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Comment by placidplatypus on Rationality Quotes Thread March 2015 · 2015-03-24T19:52:12.363Z · score: 1 (1 votes) · LW · GW

A mistake is not a thing, in and of itself, it's just the entire space of possible games outside the very narrow subset that lead to victory.

Minor nitpick, surely you mean possible moves, rather than possible games? The set of games that lead to defeat is necessarily symmetrical with the set that lead to victory, aside from the differences between black and white.

Comment by placidplatypus on Tell Culture · 2014-03-14T07:13:29.433Z · score: 2 (2 votes) · LW · GW

Is the Prisoners' Dilemma really the right metaphor here? I don't really get what the defector gains. Sure, I like them better for being so accommodating, but meanwhile they're paying the costs of giving me what I want, and if they try to invoke some kind of quid pro quo than all the positive feelings go out the window when I find out they were misleading me.

Comment by placidplatypus on Rationality Quotes October 2012 · 2012-10-12T16:28:14.855Z · score: 1 (1 votes) · LW · GW

Silver's model already at least attempts to account for fundamentals and reversion to the mean, though. You could argue that the model still puts too much weight on polls over fundamentals, but I don't see a strong reason to prefer that over the first interpretation of just taking it at face value.

Comment by placidplatypus on Rationality Quotes October 2012 · 2012-10-12T00:53:36.348Z · score: 1 (1 votes) · LW · GW

Nate Silver's model also moved toward Obama, so it's probably reflecting something real to some extent.

Comment by placidplatypus on r/HPMOR on heroic responsibility · 2012-08-25T05:11:40.184Z · score: 1 (1 votes) · LW · GW

Decius is right that there aren't really spoilers, but I would argue that your time would be better spent reading HP:MOR than the discussion.

Comment by placidplatypus on r/HPMOR on heroic responsibility · 2012-08-25T05:10:15.412Z · score: 2 (2 votes) · LW · GW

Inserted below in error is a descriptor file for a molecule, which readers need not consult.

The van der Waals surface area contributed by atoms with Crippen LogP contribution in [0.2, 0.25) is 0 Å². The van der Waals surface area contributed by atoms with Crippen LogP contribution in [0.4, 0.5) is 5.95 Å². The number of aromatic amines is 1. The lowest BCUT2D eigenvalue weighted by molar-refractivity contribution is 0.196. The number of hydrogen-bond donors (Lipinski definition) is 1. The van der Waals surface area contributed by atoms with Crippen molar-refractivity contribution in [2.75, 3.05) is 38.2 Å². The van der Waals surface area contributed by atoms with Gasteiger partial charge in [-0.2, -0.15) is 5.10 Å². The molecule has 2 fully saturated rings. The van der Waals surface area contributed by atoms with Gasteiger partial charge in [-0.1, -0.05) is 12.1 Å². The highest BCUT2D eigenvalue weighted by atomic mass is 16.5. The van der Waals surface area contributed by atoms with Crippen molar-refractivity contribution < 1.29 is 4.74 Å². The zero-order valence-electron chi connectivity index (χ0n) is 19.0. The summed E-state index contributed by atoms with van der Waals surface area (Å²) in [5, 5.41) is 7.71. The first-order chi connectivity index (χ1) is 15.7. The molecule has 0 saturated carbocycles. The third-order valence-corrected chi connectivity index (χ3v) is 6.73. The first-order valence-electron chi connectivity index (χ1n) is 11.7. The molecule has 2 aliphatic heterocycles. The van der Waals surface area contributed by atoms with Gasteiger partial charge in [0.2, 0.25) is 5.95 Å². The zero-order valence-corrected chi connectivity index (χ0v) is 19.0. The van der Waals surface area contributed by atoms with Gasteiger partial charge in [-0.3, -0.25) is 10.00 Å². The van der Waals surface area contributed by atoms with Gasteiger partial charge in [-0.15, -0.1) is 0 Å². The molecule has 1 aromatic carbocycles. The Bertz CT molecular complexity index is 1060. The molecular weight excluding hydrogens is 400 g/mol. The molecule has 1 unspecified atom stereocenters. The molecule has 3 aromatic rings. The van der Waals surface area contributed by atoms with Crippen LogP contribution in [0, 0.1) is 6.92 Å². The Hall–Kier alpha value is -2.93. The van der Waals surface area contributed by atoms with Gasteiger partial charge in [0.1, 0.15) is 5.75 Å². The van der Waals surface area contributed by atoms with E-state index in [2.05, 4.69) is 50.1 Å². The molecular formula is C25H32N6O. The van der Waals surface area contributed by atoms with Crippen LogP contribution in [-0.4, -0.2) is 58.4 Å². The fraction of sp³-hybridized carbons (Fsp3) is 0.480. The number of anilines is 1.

Something tells me that the note would be more likely to say something like "DO NOT MESS WITH TIME".

Comment by placidplatypus on r/HPMOR on heroic responsibility · 2012-08-25T05:02:54.696Z · score: 1 (1 votes) · LW · GW

At least for myself , I first heard of Eliezer via the HPMOR TV Tropes page. There's a good chance I would have read the sequences sooner or later even if I hadn't (my brother found them independently and recommended them), but it definitely helped.

And I wouldn't say I was an idiot before, but twenty minutes of conversation with myself from a couple years ago might change my mind. And of course it's hard to tell how much of the difference is LW's influence and how much is just a matter of being older and wiser.

Comment by placidplatypus on r/HPMOR on heroic responsibility · 2012-08-25T04:51:53.947Z · score: 0 (0 votes) · LW · GW

I would say that he was making at least the argument that "this level of responsibility is something you should adopt if you want to be a hero", and probably the more general argument that "people should adopt this attitude toward responsibility.

Comment by placidplatypus on Dark Side Epistemology · 2012-05-27T16:24:56.543Z · score: 13 (13 votes) · LW · GW

"We need to switch to alternative energies such as wind, solar, and tidal. The poor are lazy ... Animal rights"

I don't think these fit. Regardless of whether you agree with them, they are specific assertions, not general claims about reasoning with consistently anti-epistemological effects.

Comment by placidplatypus on New Year's Prediction Thread (2012) · 2012-01-04T00:00:54.180Z · score: 1 (1 votes) · LW · GW

At what point will you check the Karma value? The end of the year?

Comment by placidplatypus on The Goal of the Bayesian Conspiracy · 2011-08-16T02:45:07.440Z · score: 2 (4 votes) · LW · GW

We think we'd be better at running the world because we think rationalists should be better at pretty much everything that benefits from knowing the truth. If we didn't believe that we wouldn't be (aspiring) rationalists. And just because we couldn't do it perfectly doesn't mean we're not better than the alternatives.

Comment by placidplatypus on Why Are Individual IQ Differences OK? · 2011-08-09T00:41:07.725Z · score: 3 (3 votes) · LW · GW

Sorry for the confusion.

It was meant as a joint position of the insane people and myself, but on further consideration I'm abandoning it.

However, I don't think it's that unlikely that e.g. racial differences are fairly minimal if they exist at all, at least in terms of genetic rather than cultural/environmental/whatever differences. To the best of my knowledge, races aren't all that distinct on a genetic level, so I wouldn't call it "overwhelmingly improbably" that they would turn out to be close to indistinguishable in terms of intelligence.